The hot weather hit high street footfall in July, according to the latest BRC/Springboard figures for the four weeks from the 1-28 July 2018.
Footfall in July fell by 0.8 per cent, in line with last month’s decline of 0.9 per cent and July 2017’s decline of 1.1 per cent.
High Streets saw growth of 0.3%, the third month of consecutive growth. July 2017, at -2.1%, was a weak comparable, so relatively easy to beat.
Footfall in Retail Park locations declined by 0.5 per cent in July in comparison to July 2017, when Footfall increased by 1.7 per cent. This is a larger decline than the three-month average of -0.1 per cent. Footfall in Shopping Centres fell by 3.4 per cent in July, a deeper decrease compared to the 1.3 per cent decrease in July 2017.
Only two regions saw footfall growth in July, the West Midlands (1.6%, now two consecutive months growth) and Scotland (0.5%).
The national town centre vacancy rate was 9.2% in July 2018, unchanged from April 2018 and down from 9.6 per cent in July 2017. Most regions remain largely unchanged since April 2018, the most improved region being West Midlands now 10.2% from 11.8% in April.
Diane Wehrle, Springboard marketing and insights director, said: “Inevitably the hot weather in July impacted visits to retail destinations as the attraction of external environments and non-retail experiences lured consumers away from stores. But the fact that footfall in high streets rose marginally (by +0.3%) and only declined slightly in retail parks (by -0.5%) whilst dropping by -3.4% in shopping centres, gives the greatest insight into consumer trends.
Undoubtedly the convenience of retail parks supported their footfall in July, with summer led purchases of garden furniture and BBQ’s helping to offset poor furniture sales. And the increasing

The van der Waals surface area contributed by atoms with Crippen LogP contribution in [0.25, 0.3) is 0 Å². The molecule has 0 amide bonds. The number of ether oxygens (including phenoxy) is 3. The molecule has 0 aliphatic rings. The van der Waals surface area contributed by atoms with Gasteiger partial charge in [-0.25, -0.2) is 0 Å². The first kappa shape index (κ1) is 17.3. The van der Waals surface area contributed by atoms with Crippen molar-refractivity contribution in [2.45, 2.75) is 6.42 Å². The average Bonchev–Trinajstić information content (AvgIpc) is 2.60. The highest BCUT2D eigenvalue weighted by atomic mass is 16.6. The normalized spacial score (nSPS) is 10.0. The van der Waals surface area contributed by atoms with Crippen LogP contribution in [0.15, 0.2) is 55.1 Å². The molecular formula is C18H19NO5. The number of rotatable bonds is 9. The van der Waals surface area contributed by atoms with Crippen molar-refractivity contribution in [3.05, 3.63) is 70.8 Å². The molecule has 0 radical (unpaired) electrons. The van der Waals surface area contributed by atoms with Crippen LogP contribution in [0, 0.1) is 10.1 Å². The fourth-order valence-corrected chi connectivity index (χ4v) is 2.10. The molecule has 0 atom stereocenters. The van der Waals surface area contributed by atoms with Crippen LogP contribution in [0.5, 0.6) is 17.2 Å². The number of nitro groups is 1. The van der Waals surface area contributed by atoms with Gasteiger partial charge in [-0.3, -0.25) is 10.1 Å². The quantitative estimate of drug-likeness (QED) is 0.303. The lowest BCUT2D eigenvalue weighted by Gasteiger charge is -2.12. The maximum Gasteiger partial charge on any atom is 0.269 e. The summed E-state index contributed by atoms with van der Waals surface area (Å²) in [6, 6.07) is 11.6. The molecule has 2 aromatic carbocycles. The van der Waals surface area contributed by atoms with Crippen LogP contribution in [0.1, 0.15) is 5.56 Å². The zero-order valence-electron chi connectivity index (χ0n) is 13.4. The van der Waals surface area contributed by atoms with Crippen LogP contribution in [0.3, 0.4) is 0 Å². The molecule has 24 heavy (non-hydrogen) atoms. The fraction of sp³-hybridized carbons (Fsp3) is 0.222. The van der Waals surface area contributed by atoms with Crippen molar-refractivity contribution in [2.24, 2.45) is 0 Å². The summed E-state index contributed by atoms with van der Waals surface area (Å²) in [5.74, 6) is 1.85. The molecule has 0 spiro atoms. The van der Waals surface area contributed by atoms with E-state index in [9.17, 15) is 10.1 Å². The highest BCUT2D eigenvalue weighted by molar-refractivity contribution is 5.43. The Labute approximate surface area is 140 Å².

presence of food and beverage on parks clearly boosted footfall by +0.2% between 5pm and 8pm. In high streets, the very marginal -0.3% decline in footfall during shopping hours and a +1.7% rise post 5pm is indicative of their ability to cater for shoppers’ demands. In contrast, in shopping centres the drop in footfall of -3.9% during retail trading hours was exacerbated by a -0.7% decline post 5pm, driven by a paucity of hospitality offer. Shopping centres are also hampered by the dominance of fashion and department stores/large multi retail units, with footfall entering these types of stores declining by more than footfall generally.
With the announcement of store closures made, but not yet all implemented, the vacancy rate for the UK remains at 9.2%. Counter-intuitively the vacancy rate improved over the quarter in five geographies, however, this may be accounted for by temporary lets over the summer taking advantage of space released from stores that have already ceased trading.
Helen Dickinson, chief executive at the British Retail Consortium, said: “The hot, dry weather in July turned consumers’ attentions to eating, drinking and enjoying the outdoors. That provided a small lift for high streets as shoppers popped out to grab food, drink and fans to keep cool. However, the heat sapped shoppers’ stamina for longer trips with both retail parks and shopping centres seeing footfall sink.
“Aside from short-term weather impacts, there’s no escaping the fact that retail is changing. With fewer people visiting physical stores and fewer purchases being made there, at the same time as costs are going up year on year, it’s no surprise that we’re seeing many retailers reduce their store portfolios. As shops close we need new businesses to emerge to reinvent the nation’s high streets. But that cannot happen if the burden of business rates they face continues to rise year on year, which is why we’re calling for a freeze in business rates in the Chancellor’s next Budget.
“The average town centre vacancy rate was lower in July this year compared to last year, driven by a sharp reduction in London, at the same time as other regions, including the South East, saw vacancy rates increase.”